I appreciate that some readers will not be old enough to remember life without a mobile phone. But for those of us who are, it is interesting to reflect on what happened when we went on a development programme for a couple of days. How did we keep in contact with the workplace so that things didn’t fall apart in our absence?
The short answer is that we didn’t. Instead we had meetings before we left, we gave people instructions, and if the unexpected happened whilst we were away, people either waited until we got back, or they took their own initiative and dealt with it themselves.
And what was the impact on the development? Did people focus more on what they were learning? Well there were certainly no distractions. Learning and development, regardless of the topic is a way of helping us to step away from the business, the people, the role we do, and view them with fresh perspectives. We often talk to people about using the learning and development space as a time to work “on themselves” or “on the business” rather than working “in the business”.
If people choose to access their phones/devices during a learning session then of course their attention shifts away from what is being said in the room, and they cease to listen. But even if device usage is restricted to break-times, the minute that people receive and read an email or text their focus of attention shifts back “into the business”, and therefore disrupts the flow of thinking and reflection. Insights and ideas that often bubble to the surface during those breaks may therefore be lost. Breaks also provide a valuable opportunity for networking and meeting colleagues you don’t often see. This opportunity will be lost if your time is taken talking to those you always see back at the ranch. The iPhone therefore can have a profound disruptive effect on not just your learning but the value you get from your programme.
But there is another area of impact. When we help people to transition from managers to leaders, we again refer to working “on the business” rather than “in the business”, and a key enabler to making this transition is to develop your people so that they can work “in the business” more effectively. When we receive an email/text on our mobile device from the office, the minute we respond to it we are sending an implicit message. “I may be on a development programme but it is perfectly acceptable for you to keep messaging me with any problems and I will sort them out for you.” And it only takes one reply from you to start the ball rolling. You can imagine the conversation in the office: “Oh I know she’s picking up messages, so go ahead, send her an email. It’ll be fine.”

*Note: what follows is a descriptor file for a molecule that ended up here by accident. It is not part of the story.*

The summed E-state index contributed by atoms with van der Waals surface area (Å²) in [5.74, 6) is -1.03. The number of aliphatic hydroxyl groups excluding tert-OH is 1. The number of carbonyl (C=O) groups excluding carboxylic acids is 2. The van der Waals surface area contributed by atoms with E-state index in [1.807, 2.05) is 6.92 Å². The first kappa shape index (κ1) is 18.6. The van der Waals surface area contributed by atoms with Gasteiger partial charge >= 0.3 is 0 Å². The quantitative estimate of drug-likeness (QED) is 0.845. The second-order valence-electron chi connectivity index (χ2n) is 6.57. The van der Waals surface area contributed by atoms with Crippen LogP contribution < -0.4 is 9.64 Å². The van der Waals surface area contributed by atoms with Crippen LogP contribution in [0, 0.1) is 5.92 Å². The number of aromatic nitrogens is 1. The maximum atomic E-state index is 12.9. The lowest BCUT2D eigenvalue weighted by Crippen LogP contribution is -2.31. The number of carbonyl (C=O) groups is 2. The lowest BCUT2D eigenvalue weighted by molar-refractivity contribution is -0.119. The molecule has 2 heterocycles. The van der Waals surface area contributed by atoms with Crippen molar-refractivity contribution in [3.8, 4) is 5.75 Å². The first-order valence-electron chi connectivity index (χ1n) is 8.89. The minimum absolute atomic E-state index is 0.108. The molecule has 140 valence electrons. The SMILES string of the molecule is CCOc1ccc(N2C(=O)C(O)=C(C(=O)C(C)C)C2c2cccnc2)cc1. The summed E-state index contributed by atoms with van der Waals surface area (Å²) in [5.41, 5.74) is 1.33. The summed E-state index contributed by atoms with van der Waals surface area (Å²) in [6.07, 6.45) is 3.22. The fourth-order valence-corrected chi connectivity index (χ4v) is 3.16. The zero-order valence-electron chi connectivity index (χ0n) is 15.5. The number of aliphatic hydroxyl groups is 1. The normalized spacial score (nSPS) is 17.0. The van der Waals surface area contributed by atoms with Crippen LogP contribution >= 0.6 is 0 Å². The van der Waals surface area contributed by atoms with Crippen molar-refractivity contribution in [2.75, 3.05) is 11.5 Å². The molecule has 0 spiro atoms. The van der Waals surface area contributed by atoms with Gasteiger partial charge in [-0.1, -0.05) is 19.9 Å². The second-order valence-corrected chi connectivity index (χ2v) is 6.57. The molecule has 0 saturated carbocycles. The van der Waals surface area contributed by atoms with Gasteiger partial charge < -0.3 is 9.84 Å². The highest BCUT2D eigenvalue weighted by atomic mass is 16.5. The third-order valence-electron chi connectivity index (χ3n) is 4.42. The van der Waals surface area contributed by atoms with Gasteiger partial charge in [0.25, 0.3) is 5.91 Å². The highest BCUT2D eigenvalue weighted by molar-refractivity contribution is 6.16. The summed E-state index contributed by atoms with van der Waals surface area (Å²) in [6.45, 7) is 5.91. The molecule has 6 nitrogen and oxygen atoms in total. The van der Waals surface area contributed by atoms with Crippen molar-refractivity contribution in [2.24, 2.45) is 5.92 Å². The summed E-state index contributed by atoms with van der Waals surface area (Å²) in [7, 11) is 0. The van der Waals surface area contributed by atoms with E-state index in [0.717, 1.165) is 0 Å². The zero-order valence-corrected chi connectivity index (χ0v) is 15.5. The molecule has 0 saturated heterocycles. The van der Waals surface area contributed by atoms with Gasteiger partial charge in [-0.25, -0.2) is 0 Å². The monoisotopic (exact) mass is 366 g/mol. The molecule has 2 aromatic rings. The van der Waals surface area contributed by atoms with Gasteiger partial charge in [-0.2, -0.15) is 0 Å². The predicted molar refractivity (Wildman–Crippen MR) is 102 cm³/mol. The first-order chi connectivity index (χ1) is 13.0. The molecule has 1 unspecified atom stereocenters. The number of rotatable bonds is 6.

But it isn’t fine. Rather than taking initiative in your absence, and doing something which perhaps takes them out of their comfort zone, people are still relying on you. And this stops them learning for themselves. So by replying to that first text/email you have erased the possibility that, during the time you are away, people will start to step up and develop themselves. So the mobile device is not only impacting your learning, it is impacting the learning of others. And if your employees do not begin to develop and grow, how can you begin to step up to being a leader who works “on the business” rather than “in the business”?
People often say “Oh I couldn’t possibly just ignore messages; people expect me to reply.” This is most often said in relation to clients. In the days before mobile devices became ubiquitous, clients, as well as your employees, understood that you would not be contactable. Expectations have now changed. Therefore the key to reducing the impact of the mobile device on everyone’s learning and development is to set expectations in advance. Set up an out of office message and have conversations before you leave to let people know why you will not be responding, who to contact in your absence, what kind of decisions they can make in your absence, what kind of decisions you would prefer to be consulted on when you get back.
At Cranfield we do not “ban” the use of mobile devices during our development programmes. People are adults; they make their own choices. We do believe, however, that people should be mindful of the impact that the mobile device has on their learning, the learning of the people who are not in the training room, and on the growth of talent within the business, and therefore on the business itself.
We also recognise that “context is king”. If an organisation’s culture is such where everyone is on their mobile device 24/7, then to prevent people from using them on a development programme creates stress and an artificial situation which is unsustainable when participants return to the workplace. People need to learn and develop within the workplace, not just in a business school environment, so we encourage people to reflect on the impact that the mobile device has on the learning environment and make their own choice.
We also work with groups to encourage them to come up with ways to manage the impact on their learning. We help them to create ways of working that ensure they get the reflective space they need in which to learn, yet doesn’t conflict with their organisational culture. In this way they are more likely to sustain that behaviour when they return to the workplace.
Sustainable management of the impact created by interruptions from our mobile devices is crucial if people are to transition from managers to leaders, to working “on the business” rather than “in the business”.
For the past 5 years I have been researching the connections between executive development and organisational impact. Over the next two months I will be sharing some key findings in a series of three blogs:
- Executive Development – Pleasure or Pain
- Executive Development – Who is in the room?
- Executive Development – Risk and Rewards